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Grammar will be 'almost invisible'

The new advice on teaching English will offer little on grammar, even though teachers themselves often have a shaky grasp of it, according to an academic

The new advice on teaching English will offer little on grammar, even though teachers themselves often have a shaky grasp of it, according to an academic

The new advice on teaching English will offer little on grammar, even though teachers themselves often have a shaky grasp of it, according to an academic.

Simon Gibbons, a lecturer in English education at King's College, London, and chair of the secondary committee at the National Association for the Teaching of English, said explicit and detailed instructions on the grammatical knowledge required of pupils is "almost invisible".

Mr Gibbons said that the national strategy was well-intentioned in trying to make it match more closely to the national curriculum.

The framework had also been slimmed down, he said, reducing the previous "almost dizzying" number of objectives required of pupils to the equivalent of 27. This meant that there was very little detail on the grammar teaching.

Mr Gibbons, a former head of English, pointed to the old framework for examples of how it used to work.

In Year 7, it says, pupils should be taught, among other things, to recognise and use subordinate clauses; expand nouns and noun phrases; and to identify unclear use of pronouns.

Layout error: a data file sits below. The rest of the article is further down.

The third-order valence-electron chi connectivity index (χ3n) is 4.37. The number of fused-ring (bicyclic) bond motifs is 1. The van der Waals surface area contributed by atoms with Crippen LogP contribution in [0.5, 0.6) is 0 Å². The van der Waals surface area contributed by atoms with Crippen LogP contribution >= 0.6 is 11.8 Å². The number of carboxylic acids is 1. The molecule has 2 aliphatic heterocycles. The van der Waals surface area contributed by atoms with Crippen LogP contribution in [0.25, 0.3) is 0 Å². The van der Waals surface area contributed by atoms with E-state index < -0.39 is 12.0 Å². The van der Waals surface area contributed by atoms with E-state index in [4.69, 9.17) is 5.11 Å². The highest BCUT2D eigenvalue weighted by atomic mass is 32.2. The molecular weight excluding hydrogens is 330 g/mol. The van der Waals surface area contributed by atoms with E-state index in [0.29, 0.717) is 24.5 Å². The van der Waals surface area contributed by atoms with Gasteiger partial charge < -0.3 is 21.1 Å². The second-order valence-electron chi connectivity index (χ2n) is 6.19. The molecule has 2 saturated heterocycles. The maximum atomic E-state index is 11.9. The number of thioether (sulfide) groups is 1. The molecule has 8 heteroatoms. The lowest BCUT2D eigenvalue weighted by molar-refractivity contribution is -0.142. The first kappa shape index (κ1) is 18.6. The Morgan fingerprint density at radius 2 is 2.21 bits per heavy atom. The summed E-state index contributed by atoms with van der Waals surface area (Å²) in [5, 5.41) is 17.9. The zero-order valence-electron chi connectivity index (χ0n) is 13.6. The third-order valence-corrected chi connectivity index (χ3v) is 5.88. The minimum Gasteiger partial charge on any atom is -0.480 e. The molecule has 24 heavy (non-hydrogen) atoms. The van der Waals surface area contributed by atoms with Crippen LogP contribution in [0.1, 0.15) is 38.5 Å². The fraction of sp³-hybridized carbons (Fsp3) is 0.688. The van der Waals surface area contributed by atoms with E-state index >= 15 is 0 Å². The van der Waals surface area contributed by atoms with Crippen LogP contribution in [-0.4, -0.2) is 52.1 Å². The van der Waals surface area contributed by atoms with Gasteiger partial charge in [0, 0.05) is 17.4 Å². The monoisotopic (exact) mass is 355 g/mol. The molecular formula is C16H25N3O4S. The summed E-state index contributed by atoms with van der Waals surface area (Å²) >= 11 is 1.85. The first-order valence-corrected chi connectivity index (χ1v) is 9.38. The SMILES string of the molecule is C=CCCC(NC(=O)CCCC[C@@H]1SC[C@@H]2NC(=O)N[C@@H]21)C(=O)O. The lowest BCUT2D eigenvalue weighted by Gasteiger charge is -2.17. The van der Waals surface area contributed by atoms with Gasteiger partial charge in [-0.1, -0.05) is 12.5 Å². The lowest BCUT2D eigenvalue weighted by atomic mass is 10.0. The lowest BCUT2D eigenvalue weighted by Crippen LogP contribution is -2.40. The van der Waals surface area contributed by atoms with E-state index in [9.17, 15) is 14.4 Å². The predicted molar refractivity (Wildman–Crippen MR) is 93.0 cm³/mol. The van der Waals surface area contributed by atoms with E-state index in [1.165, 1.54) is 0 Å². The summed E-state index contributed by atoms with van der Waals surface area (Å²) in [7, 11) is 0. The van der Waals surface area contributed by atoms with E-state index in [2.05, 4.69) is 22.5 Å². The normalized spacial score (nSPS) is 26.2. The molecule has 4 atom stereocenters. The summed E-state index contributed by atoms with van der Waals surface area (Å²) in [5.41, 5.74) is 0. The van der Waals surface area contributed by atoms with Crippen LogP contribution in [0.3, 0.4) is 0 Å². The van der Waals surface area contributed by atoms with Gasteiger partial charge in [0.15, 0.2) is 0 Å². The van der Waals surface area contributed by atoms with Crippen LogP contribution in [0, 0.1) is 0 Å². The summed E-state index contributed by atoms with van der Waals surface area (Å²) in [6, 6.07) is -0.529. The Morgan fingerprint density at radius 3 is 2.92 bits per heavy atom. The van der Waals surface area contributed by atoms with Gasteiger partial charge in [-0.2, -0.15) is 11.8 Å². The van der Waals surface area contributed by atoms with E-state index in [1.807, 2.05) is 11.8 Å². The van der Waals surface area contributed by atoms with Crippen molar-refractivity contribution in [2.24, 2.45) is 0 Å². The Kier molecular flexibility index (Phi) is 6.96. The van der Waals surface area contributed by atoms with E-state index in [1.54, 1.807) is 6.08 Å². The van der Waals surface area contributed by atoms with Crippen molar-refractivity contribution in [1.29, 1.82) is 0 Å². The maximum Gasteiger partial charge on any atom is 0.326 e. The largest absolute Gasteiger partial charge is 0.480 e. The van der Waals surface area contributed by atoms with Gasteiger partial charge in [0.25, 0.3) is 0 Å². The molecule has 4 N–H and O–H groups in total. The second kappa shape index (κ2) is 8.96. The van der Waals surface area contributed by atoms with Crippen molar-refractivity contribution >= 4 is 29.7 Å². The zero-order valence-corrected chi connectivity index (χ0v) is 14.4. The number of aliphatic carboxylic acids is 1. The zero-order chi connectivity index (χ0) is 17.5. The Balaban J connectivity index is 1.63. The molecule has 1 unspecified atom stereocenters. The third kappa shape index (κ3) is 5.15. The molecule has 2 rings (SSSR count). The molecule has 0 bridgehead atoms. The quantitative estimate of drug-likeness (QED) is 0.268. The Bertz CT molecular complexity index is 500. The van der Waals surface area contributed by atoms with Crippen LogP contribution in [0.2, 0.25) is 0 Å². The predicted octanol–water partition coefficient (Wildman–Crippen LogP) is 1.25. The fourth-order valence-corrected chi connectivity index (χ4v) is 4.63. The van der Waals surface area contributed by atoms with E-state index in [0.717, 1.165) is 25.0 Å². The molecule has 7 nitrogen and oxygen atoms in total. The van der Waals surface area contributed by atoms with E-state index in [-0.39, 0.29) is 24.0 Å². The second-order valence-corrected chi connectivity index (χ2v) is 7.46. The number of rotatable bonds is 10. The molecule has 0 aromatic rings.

In Year 8 they should "recognise and exploit the use of conditionals and modal verbs when speculating, hypothesising or discussing possibilities", alongside a list of other requirements.

In the new framework, this detail is absent. Expectations of pupils across the subject are summed up in 27 bullet points, which include that they will "use grammar effectively and appropriately".

Writing in next month's edition of the magazine English Drama Media, Mr Gibbons said: "If explicit grammatical knowledge was a key part of driving up standards in reading and writing in particular, the explicit support for this is so `subsumed' within the new framework as to be almost invisible."

He added, however, that the framework might simply be reflecting the fact that research had found that explicit teaching of grammatical terms had not necessarily improved pupils' writing skills.

The secondary national strategy, which has designed the new framework, said teachers who wanted more guidance on teaching grammar can find it from next term.

Clive Bush, its director, said: "If teachers want more on grammar, they can go to our resource bank, where the existing material will be provided."

www.standards.dfes.gov.uksecondarykeystage3allrespuben_gram_read.

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